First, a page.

In this wide-ranging and hard-hitting interview, pioneering American writer, activist, and Marxist environmentalist, Mike Davis speaks out about the dangers of this moment, politically, which he sees as similar to the late 1930s, and the relentless environmental destruction of the planet, and growing nuclear threats. Disappointed by the loss of momentum for street politics and protests in the US, following the inspiration of Black Lives Matter, Mike worries that protests have become predominantly a franchise of the far right, at a time of existential threats where young people need to take action and speak out. Mike is harshly critical of the way in which Western governments have dealt with Covid, drawing parallels with multilateral approaches to dealing with the climate crisis, particularly the prevailing ideology that finance capitalism is the only force that can save the world environmentally.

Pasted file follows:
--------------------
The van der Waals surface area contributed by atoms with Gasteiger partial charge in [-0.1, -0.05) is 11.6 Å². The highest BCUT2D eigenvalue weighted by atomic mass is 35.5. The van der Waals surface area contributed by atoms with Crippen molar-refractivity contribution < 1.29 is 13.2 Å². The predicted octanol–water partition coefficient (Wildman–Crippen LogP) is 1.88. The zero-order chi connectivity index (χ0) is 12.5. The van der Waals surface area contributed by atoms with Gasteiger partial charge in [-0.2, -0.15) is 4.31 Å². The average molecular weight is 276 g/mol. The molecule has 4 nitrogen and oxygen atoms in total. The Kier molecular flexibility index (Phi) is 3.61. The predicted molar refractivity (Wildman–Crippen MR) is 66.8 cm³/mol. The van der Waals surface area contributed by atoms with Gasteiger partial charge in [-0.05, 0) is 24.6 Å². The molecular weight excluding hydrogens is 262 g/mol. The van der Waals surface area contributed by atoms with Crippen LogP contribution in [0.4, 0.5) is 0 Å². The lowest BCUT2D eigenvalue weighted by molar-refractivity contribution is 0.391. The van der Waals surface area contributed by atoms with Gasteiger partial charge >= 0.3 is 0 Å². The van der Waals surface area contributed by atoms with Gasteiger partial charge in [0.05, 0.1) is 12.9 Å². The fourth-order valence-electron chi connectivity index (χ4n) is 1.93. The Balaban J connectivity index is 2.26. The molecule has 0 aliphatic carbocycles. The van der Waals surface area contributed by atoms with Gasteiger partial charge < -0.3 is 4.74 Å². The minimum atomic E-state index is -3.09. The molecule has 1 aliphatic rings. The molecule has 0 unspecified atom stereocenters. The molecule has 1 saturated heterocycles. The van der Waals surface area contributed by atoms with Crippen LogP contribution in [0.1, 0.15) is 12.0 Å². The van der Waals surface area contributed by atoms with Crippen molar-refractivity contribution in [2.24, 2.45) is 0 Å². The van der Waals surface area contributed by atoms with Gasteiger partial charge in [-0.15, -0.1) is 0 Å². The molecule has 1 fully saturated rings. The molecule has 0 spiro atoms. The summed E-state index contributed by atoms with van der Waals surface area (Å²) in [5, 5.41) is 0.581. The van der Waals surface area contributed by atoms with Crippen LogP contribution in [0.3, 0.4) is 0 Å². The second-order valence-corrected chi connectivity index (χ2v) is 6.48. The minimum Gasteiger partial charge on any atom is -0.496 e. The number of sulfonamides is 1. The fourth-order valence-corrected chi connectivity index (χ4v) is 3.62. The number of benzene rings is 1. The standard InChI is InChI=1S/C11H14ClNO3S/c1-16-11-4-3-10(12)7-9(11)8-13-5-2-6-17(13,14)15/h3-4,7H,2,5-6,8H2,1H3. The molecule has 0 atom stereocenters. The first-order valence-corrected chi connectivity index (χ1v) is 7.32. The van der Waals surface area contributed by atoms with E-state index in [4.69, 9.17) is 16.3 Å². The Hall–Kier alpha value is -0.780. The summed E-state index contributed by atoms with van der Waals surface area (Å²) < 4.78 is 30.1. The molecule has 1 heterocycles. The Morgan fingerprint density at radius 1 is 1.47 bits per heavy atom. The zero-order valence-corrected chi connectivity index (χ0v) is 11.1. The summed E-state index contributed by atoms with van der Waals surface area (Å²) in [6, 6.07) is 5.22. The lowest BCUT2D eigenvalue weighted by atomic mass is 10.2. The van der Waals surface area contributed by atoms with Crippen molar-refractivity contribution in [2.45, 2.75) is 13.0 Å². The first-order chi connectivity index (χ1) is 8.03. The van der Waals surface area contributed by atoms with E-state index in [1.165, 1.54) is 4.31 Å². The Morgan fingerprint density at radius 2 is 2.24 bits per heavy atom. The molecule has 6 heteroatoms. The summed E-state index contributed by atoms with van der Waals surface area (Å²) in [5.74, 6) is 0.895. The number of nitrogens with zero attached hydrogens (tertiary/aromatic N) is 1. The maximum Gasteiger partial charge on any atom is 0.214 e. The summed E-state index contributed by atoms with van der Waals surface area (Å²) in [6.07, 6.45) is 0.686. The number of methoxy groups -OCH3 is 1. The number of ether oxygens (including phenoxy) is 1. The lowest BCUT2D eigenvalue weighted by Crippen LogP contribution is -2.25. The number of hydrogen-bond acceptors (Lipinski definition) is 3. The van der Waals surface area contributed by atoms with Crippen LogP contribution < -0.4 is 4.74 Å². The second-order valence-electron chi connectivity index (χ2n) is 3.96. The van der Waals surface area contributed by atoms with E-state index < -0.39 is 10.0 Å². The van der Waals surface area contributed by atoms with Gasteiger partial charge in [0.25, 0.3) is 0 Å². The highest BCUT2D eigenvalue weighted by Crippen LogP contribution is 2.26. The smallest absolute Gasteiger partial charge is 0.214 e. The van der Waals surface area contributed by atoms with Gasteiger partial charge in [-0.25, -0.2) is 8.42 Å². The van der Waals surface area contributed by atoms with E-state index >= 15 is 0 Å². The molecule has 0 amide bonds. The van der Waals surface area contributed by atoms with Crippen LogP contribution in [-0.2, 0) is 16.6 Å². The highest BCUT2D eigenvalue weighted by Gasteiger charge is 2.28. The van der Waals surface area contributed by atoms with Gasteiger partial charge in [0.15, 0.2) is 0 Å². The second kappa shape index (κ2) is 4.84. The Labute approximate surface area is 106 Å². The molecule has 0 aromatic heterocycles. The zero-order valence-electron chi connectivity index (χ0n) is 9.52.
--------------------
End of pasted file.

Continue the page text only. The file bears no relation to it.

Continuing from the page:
Mike Davis is a pioneering American writer, political activist, urban theorist, and historian, best known for his seminal analysis of power and social class in his native Southern California. Over many decades, Davis has created a powerful body of work investigating a wide range of issues from urban development and globalisation to the impact of extreme weather systems, the growth of slums, pandemics, and the environment—all underpinned by a profound critique of capitalist social relations and a deep concern for the environment and all kinds of injustice. He was a 1996–1997 Getty Scholar at the Getty Research Institute and received a MacArthur Fellowship Award in 1998. He won the Lannan Literary Award for Nonfiction in 2007.